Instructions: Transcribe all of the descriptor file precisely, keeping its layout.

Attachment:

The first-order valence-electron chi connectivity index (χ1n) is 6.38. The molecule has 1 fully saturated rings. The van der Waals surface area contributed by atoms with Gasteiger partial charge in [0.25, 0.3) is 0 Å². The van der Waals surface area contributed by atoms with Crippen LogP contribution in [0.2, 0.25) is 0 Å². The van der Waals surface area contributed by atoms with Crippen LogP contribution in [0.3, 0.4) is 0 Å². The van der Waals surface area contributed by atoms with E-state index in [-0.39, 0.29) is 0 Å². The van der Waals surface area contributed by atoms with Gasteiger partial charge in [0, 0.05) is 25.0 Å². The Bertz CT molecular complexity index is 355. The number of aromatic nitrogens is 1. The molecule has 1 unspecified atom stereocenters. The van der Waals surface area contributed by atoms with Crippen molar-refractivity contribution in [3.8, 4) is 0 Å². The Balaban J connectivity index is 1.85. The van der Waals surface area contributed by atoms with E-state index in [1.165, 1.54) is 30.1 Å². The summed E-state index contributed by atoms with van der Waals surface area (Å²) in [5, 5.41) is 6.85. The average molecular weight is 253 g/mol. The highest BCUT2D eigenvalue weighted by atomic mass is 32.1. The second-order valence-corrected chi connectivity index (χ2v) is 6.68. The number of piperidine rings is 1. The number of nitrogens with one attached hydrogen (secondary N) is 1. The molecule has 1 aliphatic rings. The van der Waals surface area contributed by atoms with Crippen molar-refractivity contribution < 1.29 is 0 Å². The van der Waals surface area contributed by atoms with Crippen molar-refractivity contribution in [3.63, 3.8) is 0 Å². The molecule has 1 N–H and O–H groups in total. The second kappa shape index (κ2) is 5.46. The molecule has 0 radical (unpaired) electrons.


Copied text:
The first-order valence-electron chi connectivity index (χ1n) is 6.38. The molecule has 1 fully saturated rings. The van der Waals surface area contributed by atoms with Gasteiger partial charge in [0.25, 0.3) is 0 Å². The van der Waals surface area contributed by atoms with Crippen LogP contribution in [0.2, 0.25) is 0 Å². The van der Waals surface area contributed by atoms with Crippen LogP contribution in [0.3, 0.4) is 0 Å². The van der Waals surface area contributed by atoms with E-state index in [-0.39, 0.29) is 0 Å². The van der Waals surface area contributed by atoms with Gasteiger partial charge in [0, 0.05) is 25.0 Å². The Bertz CT molecular complexity index is 355. The number of aromatic nitrogens is 1. The molecule has 1 unspecified atom stereocenters. The van der Waals surface area contributed by atoms with Crippen molar-refractivity contribution in [3.8, 4) is 0 Å². The Balaban J connectivity index is 1.85. The van der Waals surface area contributed by atoms with E-state index in [1.165, 1.54) is 30.1 Å². The summed E-state index contributed by atoms with van der Waals surface area (Å²) in [5, 5.41) is 6.85. The average molecular weight is 253 g/mol. The highest BCUT2D eigenvalue weighted by atomic mass is 32.1. The second-order valence-corrected chi connectivity index (χ2v) is 6.68. The number of piperidine rings is 1. The number of nitrogens with one attached hydrogen (secondary N) is 1. The molecule has 1 aliphatic rings. The van der Waals surface area contributed by atoms with Crippen molar-refractivity contribution < 1.29 is 0 Å². The van der Waals surface area contributed by atoms with Crippen molar-refractivity contribution in [3.63, 3.8) is 0 Å². The molecule has 1 N–H and O–H groups in total. The second kappa shape index (κ2) is 5.46. The molecule has 0 radical (unpaired) electrons.